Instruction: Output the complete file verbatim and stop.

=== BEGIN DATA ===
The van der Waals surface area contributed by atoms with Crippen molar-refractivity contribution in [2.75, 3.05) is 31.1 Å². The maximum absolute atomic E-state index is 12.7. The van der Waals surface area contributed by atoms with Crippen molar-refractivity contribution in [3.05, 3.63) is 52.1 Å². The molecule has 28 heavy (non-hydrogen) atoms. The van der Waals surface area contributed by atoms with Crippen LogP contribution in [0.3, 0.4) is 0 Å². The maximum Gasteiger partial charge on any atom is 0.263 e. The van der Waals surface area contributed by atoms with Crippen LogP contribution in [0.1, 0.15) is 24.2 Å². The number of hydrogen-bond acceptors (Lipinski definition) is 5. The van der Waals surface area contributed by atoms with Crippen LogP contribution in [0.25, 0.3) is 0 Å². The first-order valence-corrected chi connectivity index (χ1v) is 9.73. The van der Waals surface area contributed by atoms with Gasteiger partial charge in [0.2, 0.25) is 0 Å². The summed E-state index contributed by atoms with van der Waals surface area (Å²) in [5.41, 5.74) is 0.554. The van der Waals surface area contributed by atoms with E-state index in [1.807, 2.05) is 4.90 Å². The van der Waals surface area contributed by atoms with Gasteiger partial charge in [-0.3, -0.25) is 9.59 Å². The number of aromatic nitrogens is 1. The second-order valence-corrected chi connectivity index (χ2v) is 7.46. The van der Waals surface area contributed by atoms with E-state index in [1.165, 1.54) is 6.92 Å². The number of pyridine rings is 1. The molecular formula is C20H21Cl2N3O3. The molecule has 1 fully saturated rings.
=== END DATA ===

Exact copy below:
The van der Waals surface area contributed by atoms with Crippen molar-refractivity contribution in [2.75, 3.05) is 31.1 Å². The maximum absolute atomic E-state index is 12.7. The van der Waals surface area contributed by atoms with Crippen molar-refractivity contribution in [3.05, 3.63) is 52.1 Å². The molecule has 28 heavy (non-hydrogen) atoms. The van der Waals surface area contributed by atoms with Crippen LogP contribution in [0.3, 0.4) is 0 Å². The maximum Gasteiger partial charge on any atom is 0.263 e. The van der Waals surface area contributed by atoms with Crippen LogP contribution in [0.1, 0.15) is 24.2 Å². The number of hydrogen-bond acceptors (Lipinski definition) is 5. The van der Waals surface area contributed by atoms with Crippen LogP contribution in [0.25, 0.3) is 0 Å². The first-order valence-corrected chi connectivity index (χ1v) is 9.73. The van der Waals surface area contributed by atoms with Gasteiger partial charge in [0.2, 0.25) is 0 Å². The summed E-state index contributed by atoms with van der Waals surface area (Å²) in [5.41, 5.74) is 0.554. The van der Waals surface area contributed by atoms with E-state index in [1.807, 2.05) is 4.90 Å². The van der Waals surface area contributed by atoms with Gasteiger partial charge in [-0.3, -0.25) is 9.59 Å². The number of aromatic nitrogens is 1. The second-order valence-corrected chi connectivity index (χ2v) is 7.46. The van der Waals surface area contributed by atoms with E-state index in [1.165, 1.54) is 6.92 Å². The number of pyridine rings is 1. The molecular formula is C20H21Cl2N3O3. The molecule has 1 fully saturated rings.